In response to the news that Atlanta police had arrested historian Felipe Fernandez-Armesto for jaywalking, the council decided to send a letter of protest to local officials who had helped stage the convention with the understanding the AHA's concerns would be passed along to the appropriate city authorities.
On Thursday the council weighed in on the controversy involving the No Child Left Behind Act. Officials directed Arnita Jones, the executive director of the organization, to urge Congress to include history among the subjects students should be expected to master. While many historians object to NCLB, which requires constant testing, the council believes that so long as the tests are required history should be included. In many school districts money for history has dried up as schools shifted resources to the subjects tested under the act.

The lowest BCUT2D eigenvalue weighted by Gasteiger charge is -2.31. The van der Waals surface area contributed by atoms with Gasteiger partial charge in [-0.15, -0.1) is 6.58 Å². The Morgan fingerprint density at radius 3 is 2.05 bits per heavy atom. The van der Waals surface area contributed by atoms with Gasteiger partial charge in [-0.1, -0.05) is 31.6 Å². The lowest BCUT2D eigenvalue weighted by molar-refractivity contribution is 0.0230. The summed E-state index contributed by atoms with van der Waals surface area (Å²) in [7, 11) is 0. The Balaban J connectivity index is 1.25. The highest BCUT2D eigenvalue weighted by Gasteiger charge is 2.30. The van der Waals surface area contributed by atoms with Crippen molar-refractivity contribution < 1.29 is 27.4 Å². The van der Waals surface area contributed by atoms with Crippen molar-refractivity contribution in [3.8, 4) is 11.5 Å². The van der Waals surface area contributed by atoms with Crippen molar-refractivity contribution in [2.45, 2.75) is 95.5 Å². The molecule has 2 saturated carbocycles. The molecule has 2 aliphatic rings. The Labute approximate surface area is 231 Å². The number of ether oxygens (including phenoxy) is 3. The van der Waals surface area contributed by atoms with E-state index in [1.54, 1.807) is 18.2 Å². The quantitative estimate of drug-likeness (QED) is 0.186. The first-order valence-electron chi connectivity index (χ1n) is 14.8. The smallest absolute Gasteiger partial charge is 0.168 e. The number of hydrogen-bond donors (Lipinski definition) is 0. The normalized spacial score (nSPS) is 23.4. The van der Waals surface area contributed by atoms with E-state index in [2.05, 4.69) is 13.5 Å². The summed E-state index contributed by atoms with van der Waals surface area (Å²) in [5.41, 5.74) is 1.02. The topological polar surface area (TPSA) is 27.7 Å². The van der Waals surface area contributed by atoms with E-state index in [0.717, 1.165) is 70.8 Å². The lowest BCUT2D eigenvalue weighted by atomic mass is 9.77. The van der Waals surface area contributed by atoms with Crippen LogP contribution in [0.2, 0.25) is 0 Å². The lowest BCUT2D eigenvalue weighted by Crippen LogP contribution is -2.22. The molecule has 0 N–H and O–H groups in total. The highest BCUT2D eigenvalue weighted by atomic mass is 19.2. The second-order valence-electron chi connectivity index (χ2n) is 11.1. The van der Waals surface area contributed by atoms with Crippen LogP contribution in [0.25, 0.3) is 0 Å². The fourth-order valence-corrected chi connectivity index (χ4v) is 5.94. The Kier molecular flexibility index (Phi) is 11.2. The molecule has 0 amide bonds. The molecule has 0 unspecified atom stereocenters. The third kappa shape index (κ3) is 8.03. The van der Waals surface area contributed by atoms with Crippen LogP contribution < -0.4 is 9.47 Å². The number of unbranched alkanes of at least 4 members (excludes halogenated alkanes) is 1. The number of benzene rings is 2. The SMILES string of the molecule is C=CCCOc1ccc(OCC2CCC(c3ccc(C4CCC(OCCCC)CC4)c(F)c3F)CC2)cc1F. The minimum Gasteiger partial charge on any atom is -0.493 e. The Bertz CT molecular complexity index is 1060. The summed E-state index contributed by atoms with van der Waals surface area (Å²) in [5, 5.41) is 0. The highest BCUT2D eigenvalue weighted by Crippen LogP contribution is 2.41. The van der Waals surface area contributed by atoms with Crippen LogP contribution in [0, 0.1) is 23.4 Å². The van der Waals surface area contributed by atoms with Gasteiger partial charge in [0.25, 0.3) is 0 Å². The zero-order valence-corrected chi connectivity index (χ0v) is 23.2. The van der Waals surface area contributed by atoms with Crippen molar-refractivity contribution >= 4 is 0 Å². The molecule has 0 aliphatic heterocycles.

comments powered by Disqus
John D. Beatty - 1/9/2007
Old arguments are not nessesarily invalid.
If you want history to remain nothing more than what its most vociferous critics call it -- political hackery disguised as truth with evidence manipulated to favor the ruling clique -- then by all means vote on contemporary political issues in a partisan way. Become supportive of the talking heads in the mass media. They expect it of you.
If however you want the general public to actually take some stock in the work of real historians, reject any idea of even considering such a vote. History cannot provide guidance, only evidence. Choose sides and all that is tainted.
The historian MUST be neutral or he's just a flack. Reject this vote and all its kind. AHA has no moral obligation as an organization to do anything. MEMBERS as INDIVIDUAL CITIZENS may see such an obligation, but organizations such as the AHA are and must remain neutral. Nations are irrelevant to the profession of history, but impartial study of evidence is not.
So the choice is yours. Become part of the Greek chorus or remain independently sources of reason.